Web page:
Posted by Kevin V. B. Schumacher
While in our Zoom Rotary break out meetings, I was amazed at how Rotarians have adapted and are multitasking during Rotary. Rotarians are knitting, walking on a treadmill, walking outside, sorting emails, checking out their spam file, sorting post it notes, paying bills, cleaning the laboratory, even putting price stickers on products for sale (Kmart shoppers, we’ve got a blue light special for the next 11 minutes in aisle 9). By the time we get back to regular meetings, there won’t be a thing left to do on our to do lists!
After a little, much needed socializing, President Julie reeled us back in like fish on a line to the big group meeting. There we were greeted by Scott Duimstra who had been either swearing a blue streak in the break out room or discussing the benefits of swearing, I’m not sure which. Anywho, he had to change gears from swearer in chief to invocator of the day. Scott gave a short invocation about the enduring value of life, that we should build for future generations and continue to strive to make a better world for those who follow us. That was followed up by John Dale Smith’s version of My Country tis of Thee. I’m all for patriotic songs, but it is hard to get chills up your spine when not singing in the communal setting (it was also a bit unsettling for my co-workers who apparently don’t appreciate my singing).
We were introduced to a coterie of visiting guests and Rotarians. As for the health of the Club, Diane Sanborn reported that Melanie Dart’s husband’s hip replacement went well. Apparently he wasn’t very hip before, but now he’s on the road to recovery and should be a real hipster or hippie in no time.
Vicki Hamilton, our best ever January birthday chair was proud to report that only one January Birthtarian quit during her month. To date $500 has been received with 52% participation but that number should increase as there were a number of “check is in the mail responses” and the person who checks the mail has been in warmer climes. Vicki’s birthday question was about how Rotarians shifted their priorities or pastimes during the Pandemic. Rochelle Neal has been cooking and playing euchre (which Vicki thought was a root vegetable!); Rich Shaberg spent the time being thankful for money saved on lost travel opportunities; Nancy Eyde zoned out on Netflix (which she calls cotton candy for the brain); Beryl Schwartz (trigger warning, this next line contains graphic images that will be hard to forget), spent a lot of time taking baths and working from his tub using a $40 bath tub tray as his new remote office; Janet Lilly’s response was “family, family, family”; Chris Holman spent too much time with...Chris Holman. Which he described as uncomfortable, then awkward, then bored, followed by global apologies to all who have spent time with...Chris Holman. Gabrielle Haskins’ response was basically that life as we knew it has changed, but ended with we made it so far, let’s just take care of each other.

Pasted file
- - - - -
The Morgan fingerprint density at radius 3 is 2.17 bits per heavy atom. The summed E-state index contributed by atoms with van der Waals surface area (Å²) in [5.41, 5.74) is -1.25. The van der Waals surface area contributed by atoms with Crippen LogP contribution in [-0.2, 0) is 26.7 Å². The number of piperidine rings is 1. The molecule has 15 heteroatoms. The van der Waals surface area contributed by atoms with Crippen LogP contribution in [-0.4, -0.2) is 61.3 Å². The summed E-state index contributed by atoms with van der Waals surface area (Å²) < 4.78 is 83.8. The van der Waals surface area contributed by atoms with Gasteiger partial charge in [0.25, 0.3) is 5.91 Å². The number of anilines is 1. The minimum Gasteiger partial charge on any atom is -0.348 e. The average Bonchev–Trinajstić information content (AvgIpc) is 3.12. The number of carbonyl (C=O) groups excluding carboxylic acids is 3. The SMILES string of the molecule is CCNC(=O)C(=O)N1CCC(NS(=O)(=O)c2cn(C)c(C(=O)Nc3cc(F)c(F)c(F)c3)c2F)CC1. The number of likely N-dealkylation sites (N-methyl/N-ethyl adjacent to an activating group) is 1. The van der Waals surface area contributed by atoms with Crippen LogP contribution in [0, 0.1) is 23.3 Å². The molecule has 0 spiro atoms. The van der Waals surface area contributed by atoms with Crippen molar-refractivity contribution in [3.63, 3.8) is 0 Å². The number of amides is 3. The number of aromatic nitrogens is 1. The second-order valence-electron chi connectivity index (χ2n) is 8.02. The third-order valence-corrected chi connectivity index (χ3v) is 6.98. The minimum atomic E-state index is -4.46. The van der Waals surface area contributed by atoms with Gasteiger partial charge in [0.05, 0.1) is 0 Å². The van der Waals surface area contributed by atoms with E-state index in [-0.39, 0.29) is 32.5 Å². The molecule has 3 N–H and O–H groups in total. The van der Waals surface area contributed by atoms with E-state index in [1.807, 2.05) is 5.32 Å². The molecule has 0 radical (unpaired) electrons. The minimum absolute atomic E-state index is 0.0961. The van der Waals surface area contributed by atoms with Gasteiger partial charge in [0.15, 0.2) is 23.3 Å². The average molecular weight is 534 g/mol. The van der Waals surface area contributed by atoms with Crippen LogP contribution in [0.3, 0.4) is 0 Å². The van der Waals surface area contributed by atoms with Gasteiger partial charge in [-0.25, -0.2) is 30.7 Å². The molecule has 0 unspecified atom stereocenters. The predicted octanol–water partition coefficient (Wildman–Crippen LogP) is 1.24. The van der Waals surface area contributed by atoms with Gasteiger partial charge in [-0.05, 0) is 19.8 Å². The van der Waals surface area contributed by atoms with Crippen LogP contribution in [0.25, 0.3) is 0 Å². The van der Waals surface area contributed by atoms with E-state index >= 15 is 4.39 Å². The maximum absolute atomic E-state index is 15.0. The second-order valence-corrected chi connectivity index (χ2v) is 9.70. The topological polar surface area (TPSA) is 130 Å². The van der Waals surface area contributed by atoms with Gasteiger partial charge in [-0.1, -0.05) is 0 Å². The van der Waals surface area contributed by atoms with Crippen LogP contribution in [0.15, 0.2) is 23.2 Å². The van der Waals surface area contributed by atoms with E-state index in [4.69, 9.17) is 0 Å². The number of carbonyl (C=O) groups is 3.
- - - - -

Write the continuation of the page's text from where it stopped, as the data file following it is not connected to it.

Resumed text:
Curt Sonnenberg reported on recent awards by our Foundation’s International grant committee: $35,000 was distributed with 9 of 12 applications funded. Project funding requests are submitted by members of our Club and then the International grant committee uses software (slideroom) to evaluate and decide which requests should be funded. The Foundation is increasing the reporting obligations of grant recipients to verify application of grant funds to the grant purposes. Our web page currently has two examples featured but the plan is to showcase other international projects we’ve funded to demonstrate how Rotarians are People of Action.
A big shout out to Rotarians in the news: Vicki Hamilton-Allen for publishing a children’s book and Trey Williams on becoming President of Maner Costerisan.
Melody Warcheza introduced us to our speaker of the Day, the Hon. Brock Swartzle. Judge Swartzle serves on the Michigan Court of Appeals. He was an also ran this past election cycle for a seat on the Michigan Supreme Court. In running his campaign, he wanted it to be civil, so he gave opponents a courtesy call to let them know he was running. He reminisced about United States Supreme Court Justice Scalia, and that he (Swartzle) believes it is ok for judges to hold strong beliefs about the law and about the cases in front of them, and that judges shouldn’t be wishy washy, but should make the decision based on the law and facts before them. He explained that cases before the Court of Appeals are decided by a three judge panel, that the panels are randomly assigned to particular cases, but that you serve on the same panel for a year at a time. Judge Swartzle also talked about partisan vs. non-partisan judicial elections. He then opened it up for questions for a full 25 minutes which the lawyers in the audience took full advantage of. When we got to the end of our time, President Julie graciously thanked the speaker and sent us on our merry, end of January ways.
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